Ketotic hypoglycemia is a condition where the level of blood sugar falls below the normal range following an extended fast. This condition commonly affects children after infancy.
Did You Know?
Fasting tolerance improves with an increase in body mass, which is believed to be the reason why children with ketotic hypoglycemia outgrow this condition by the time they turn 8 to 9 years old.
Ketotic hypoglycemia is the most common type of hypoglycemia that affects children after the neonatal period. However, the condition resolves on its own by the time they reach adolescence. More commonly, children in the age group of 18 months to 5 years experience recurrent episodes of hypoglycemia, especially during an illness or after fasting for a prolonged time period (more than 8 to 16 hours).
Hypoglycemia refers to a blood sugar level lower than 70 mg/dL. Usually, hypoglycemia is a complication associated with diabetes. So, diabetic children and adolescents can experience hypoglycemia when they take too much of insulin or eat too little. But, ketotic hypoglycemia has not been found to be related to a specific endocrine or metabolic abnormality. It is mainly associated with low tolerance for fasting, and most children outgrow this condition before they turn 8 to 9 years old. After this age, the incidence of this type of hypoglycemia is quite rare.
What is Ketotic Hypoglycemia?
It is characterized by fasting hypoglycemia and ketosis. Ketosis refers to an increase in the level of ketones in the body. When the level of blood glucose is low, the liver releases its stored glycogen, which is converted to glucose in order to maintain adequate serum glucose. This is then followed by lipolysis, where the fat is broken down by the body to derive energy. The process, however, produces ketones as by-products. So, this condition is where the blood glucose level is low, with elevated levels of ketone bodies.
What Causes Ketotic Hypoglycemia?
✦ Ketotic hypoglycemia, also known as ‘accelerated starvation’, is idiopathic in nature. In other words, its causes are not known with certainty. Basically, children with this condition have a low tolerance for fasting.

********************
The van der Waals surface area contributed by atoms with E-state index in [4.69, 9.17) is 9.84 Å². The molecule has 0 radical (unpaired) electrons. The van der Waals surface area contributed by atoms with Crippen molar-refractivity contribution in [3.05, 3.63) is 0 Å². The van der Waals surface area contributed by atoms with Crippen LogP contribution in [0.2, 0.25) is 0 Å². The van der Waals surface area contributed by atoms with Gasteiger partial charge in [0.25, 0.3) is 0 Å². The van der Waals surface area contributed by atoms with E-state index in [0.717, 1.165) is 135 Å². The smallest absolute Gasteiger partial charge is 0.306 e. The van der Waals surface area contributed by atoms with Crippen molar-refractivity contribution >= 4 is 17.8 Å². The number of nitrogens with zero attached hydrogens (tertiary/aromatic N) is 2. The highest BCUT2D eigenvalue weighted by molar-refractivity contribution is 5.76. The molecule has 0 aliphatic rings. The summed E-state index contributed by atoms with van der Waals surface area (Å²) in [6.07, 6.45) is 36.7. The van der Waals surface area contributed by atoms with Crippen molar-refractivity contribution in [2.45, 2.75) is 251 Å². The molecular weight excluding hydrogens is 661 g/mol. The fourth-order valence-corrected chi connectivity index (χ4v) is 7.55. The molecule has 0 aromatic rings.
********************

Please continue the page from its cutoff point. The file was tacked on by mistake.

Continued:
✦ One possible cause is a defect in gluconeogenesis, or generation of glucose from non-carbohydrate sources that mainly takes place in the liver. Another suspected cause is inadequate glycogen stores.
✦ Ketotic hypoglycemia is more common in children born small for their gestational age, and those who have a low body mass index. Therefore, it is thought that reduced muscle mass could be the reason behind impaired glucose production or gluconeogenesis by the liver, that eventually leads to hypoglycemia.
✦ It has been observed that children born small for their gestational age, who develop transient neonatal hyperinsulinemic hypoglycemia, can later on develop ketotic hypoglycemia as well. Transient neonatal hyperinsulinemic hypoglycemia is characterized by an excessive production of insulin, and so it is suspected that a metabolic or endocrine problem may be associated with the problem in some patients.
✦ It has been observed that certain factors can trigger an episode of hypoglycemia. Some such important precipitating factors include:
✧ Fasting for a prolonged period
✧ Skipping dinner and eating too little, or low carbohydrate intake the previous night
✧ Illnesses like a viral infection or stomach flu
Signs and Symptoms
Episodes of ketotic hypoglycemia mostly occur in the mornings, usually after a prolonged period of fasting. Some of the most common symptoms that this condition can produce are:
✦ Sweating and pallor
✦ Palpitations and anxiety
✦ Lethargy and malaise
✦ A change in behavior
✦ Visual disturbances
✦ Slurred speech and dizziness
✦ Convulsions and seizures
✦ Abdominal discomfort
✦ Nausea and vomiting
Fainting or loss of consciousness, convulsions, and seizures are the signs of severe hypoglycemia, that calls for immediate medical attention.
Diagnosis of Ketotic Hypoglycemia
This condition is diagnosed with the help of a number of tests and examinations, that help rule out the possibility of other conditions that can also cause hypoglycemia with ketosis. Tests are carried out for measuring the levels of insulin, the growth hormone, cortisol, and lactic acid.
If the episodes of hypoglycemia are quite frequent, then the patient is closely monitored during a diagnostic fast. This test helps find out how soon the glucose levels begin to fall following fasting, and whether the metabolic responses to falling glucose levels are normal.
Treating Ketotic Hypoglycemia in Children
The best way to prevent ketotic hypoglycemia is to avoid extended fasts and the habit of skipping a meal. Children with this condition should be fed small, but frequent meals and snacks, especially before going to bed. After the usual duration of sleep, they should be awakened and fed properly.
During an episode of hypoglycemia, you should immediately feed the child a source of easily-absorbed glucose, such as table sugar, candies, or fruit juice. If hypoglycemia causes vomiting, then the child should be admitted to the hospital, where the condition can be treated with the intravenous administration of saline and dextrose.
Diet should include healthy and nutritious foods. Foods with high fiber content, such as fruits, vegetables, and whole grains, should be incorporated in their diet. Such type of food can ensure the release of glucose at a slow and even pace, and thus, help maintain the level of blood glucose. If a hypoglycemic child has a low body mass index, then along with nutritious foods, the physician may prescribe some nutritional supplements as well.
Disclaimer: This HealthHearty article is for informative purposes only, and should not be replaced for the advice of a medical professional.